Tales From Copenhagen
Last month we successfully hosted our pop-up office in Denmark’s capital Copenhagen. It’s always a pleasure to visit Copenhagen. We’ve been working with clients in Denmark since 2013 and have built strong relationships with both the sell- and the buy-side. Like the Dutch, the Danish market is a relatively small market where everybody knows each other. Danes are also open, innovative and adoptive to new technologies and are able to decide quickly, so it doesn’t surprise me that Denmark has one of the fastest-growing markets in programmatic advertising.
In a market developing rapidly, publishers have to make decisions on what they think is the best solution for managing their inventory. This is a difficult process, especially with the many available exchanges, platforms, demand partners and SSPs offering “the best solution” for the publisher. I believe this is the reason why most publishers operate a waterfall solution in Denmark currently. A typical waterfall setup looks like the following model.
This model gives a publisher the feeling of pricing control, but unfortunately has disadvantages which can be harmful for the publisher’s revenue and the user experience.
The waterfall is not the ultimate setup for optimising yield, and disadvantages can include latency, discrepancies and multiple access points for demand.
To send the traffic from one SSP to another SSP or exchange, passbacks are needed. When sending inventory over the passbacks the publisher will lose impressions and normally between 5-10% of the traffic gets lost. Sending traffic from platform to platform takes time, causing latency – one of the biggest frustrations for users.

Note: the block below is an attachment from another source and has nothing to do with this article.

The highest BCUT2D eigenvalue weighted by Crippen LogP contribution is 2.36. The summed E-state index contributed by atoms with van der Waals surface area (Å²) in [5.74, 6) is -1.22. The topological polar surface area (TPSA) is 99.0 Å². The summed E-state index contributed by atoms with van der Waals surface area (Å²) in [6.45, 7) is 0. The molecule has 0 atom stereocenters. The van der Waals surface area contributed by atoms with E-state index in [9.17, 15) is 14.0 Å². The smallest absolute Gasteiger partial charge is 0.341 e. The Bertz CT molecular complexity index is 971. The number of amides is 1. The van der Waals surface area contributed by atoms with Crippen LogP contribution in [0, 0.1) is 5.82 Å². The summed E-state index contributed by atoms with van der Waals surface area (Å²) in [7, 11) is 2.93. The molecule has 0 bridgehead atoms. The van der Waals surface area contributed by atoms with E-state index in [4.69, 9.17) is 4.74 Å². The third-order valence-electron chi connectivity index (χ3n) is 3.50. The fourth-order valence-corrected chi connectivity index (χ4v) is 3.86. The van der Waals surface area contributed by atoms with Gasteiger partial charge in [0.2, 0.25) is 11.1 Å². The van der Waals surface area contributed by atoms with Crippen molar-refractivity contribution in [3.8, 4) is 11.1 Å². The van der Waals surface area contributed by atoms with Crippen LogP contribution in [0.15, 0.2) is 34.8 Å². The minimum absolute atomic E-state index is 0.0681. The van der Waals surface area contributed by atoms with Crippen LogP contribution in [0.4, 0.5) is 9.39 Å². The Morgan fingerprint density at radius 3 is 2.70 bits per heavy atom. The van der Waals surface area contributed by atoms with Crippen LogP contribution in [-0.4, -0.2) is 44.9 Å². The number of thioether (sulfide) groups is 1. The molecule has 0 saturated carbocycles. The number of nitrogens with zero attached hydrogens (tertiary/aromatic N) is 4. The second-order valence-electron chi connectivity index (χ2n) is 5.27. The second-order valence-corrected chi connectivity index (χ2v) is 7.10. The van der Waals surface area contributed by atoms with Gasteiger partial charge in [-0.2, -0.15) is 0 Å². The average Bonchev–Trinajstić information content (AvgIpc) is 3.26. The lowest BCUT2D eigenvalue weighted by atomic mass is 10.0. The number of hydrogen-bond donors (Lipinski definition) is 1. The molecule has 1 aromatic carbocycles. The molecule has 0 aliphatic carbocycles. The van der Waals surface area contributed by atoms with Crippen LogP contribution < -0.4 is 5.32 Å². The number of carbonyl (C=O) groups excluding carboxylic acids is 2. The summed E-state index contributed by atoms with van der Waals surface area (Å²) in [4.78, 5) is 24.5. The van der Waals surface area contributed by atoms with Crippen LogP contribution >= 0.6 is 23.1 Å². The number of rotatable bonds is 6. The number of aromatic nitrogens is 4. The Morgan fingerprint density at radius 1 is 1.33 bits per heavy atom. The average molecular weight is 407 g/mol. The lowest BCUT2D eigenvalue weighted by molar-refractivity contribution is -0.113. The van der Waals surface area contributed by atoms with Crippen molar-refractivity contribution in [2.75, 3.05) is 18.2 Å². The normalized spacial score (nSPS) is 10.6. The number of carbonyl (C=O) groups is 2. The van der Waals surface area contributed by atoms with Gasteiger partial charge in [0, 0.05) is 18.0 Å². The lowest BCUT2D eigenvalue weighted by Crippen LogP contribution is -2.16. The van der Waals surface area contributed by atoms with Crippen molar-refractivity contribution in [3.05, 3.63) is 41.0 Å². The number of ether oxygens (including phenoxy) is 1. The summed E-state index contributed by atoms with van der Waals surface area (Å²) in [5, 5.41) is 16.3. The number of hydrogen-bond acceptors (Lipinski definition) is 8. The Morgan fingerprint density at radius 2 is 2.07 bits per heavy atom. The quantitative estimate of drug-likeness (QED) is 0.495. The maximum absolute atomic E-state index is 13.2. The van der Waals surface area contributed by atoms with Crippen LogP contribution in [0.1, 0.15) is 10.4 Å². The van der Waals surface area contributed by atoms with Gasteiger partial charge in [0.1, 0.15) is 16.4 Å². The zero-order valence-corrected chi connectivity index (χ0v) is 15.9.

With the above waterfall model, demand partners have three separate access points to the publishers inventory. If buyers have the possibilty to get the same inventory for the lowest price through SSP3, they will. Most SSPs or exchanges have the same demand partners connected to their ecosystem.
When we spoke with Danish publishers, we explained that although using different floors in the waterfall gives pricing control, it’s not the best way of monetising inventory.
By giving one partner priority over others, many high-value partners could be shut out from a publisher’s prime inventory in this model.
The same thing applies to the 2nd highest bid principle – the Vickrey auction model – used in programmatic advertising. The highest bid wins the auction, but pays the 2nd highest bid price plus one cent. Excluding specific buyers by using the waterfall will therefore have a negative impact on your yield too. Liquidity in the auction will drive your CPMs.
In today’s programmatic market, it’s well understood that most SSPs and exchanges have access to roughly the same pools of demand. What sets each apart – what drives the real value – is the decision-making and optimisation performed by their proprietary algorithms; the strength of the team they have assembled; and their approach to client support and revenue enablement. When it comes to programmatic partners, sometimes less is more.
For most media owners, a single system for all of their programmatic needs is what leads to the highest revenue, greatest efficiency, and least risk of ‘unhealthy competition’ between traditional and automated sales.
Innovative as the Danes are, I believe that soon most media owners in Denmark will consider using one single platform, adopting an independent holistic solution for optimising and monetising their inventory in the best possible way.
Already looking forward to my next visit to Copenhagen, not just for the Smørrebrød 🙂